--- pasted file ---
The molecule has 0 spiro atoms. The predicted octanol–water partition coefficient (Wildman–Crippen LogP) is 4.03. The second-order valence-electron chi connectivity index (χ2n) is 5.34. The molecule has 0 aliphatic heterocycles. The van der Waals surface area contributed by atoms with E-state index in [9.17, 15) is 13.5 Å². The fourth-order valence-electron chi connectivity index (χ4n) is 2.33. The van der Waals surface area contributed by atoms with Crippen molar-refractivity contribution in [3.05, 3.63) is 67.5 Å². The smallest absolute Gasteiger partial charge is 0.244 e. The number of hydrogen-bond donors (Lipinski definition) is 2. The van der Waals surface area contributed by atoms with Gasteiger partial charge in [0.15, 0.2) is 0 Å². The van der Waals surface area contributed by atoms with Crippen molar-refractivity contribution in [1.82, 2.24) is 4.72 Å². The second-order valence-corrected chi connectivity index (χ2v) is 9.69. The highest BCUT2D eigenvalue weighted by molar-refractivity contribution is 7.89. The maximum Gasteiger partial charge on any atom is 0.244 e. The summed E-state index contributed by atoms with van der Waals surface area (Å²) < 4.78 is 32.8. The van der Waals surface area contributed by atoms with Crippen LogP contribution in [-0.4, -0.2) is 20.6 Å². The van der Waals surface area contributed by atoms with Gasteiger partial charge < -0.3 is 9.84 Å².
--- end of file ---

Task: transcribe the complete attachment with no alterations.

The molecule has 0 spiro atoms. The predicted octanol–water partition coefficient (Wildman–Crippen LogP) is 4.03. The second-order valence-electron chi connectivity index (χ2n) is 5.34. The molecule has 0 aliphatic heterocycles. The van der Waals surface area contributed by atoms with E-state index in [9.17, 15) is 13.5 Å². The fourth-order valence-electron chi connectivity index (χ4n) is 2.33. The van der Waals surface area contributed by atoms with Crippen molar-refractivity contribution in [3.05, 3.63) is 67.5 Å². The smallest absolute Gasteiger partial charge is 0.244 e. The number of hydrogen-bond donors (Lipinski definition) is 2. The van der Waals surface area contributed by atoms with Gasteiger partial charge in [0.15, 0.2) is 0 Å². The van der Waals surface area contributed by atoms with Crippen molar-refractivity contribution in [1.82, 2.24) is 4.72 Å². The second-order valence-corrected chi connectivity index (χ2v) is 9.69. The highest BCUT2D eigenvalue weighted by molar-refractivity contribution is 7.89. The maximum Gasteiger partial charge on any atom is 0.244 e. The summed E-state index contributed by atoms with van der Waals surface area (Å²) < 4.78 is 32.8. The van der Waals surface area contributed by atoms with Crippen LogP contribution in [-0.4, -0.2) is 20.6 Å². The van der Waals surface area contributed by atoms with Gasteiger partial charge < -0.3 is 9.84 Å².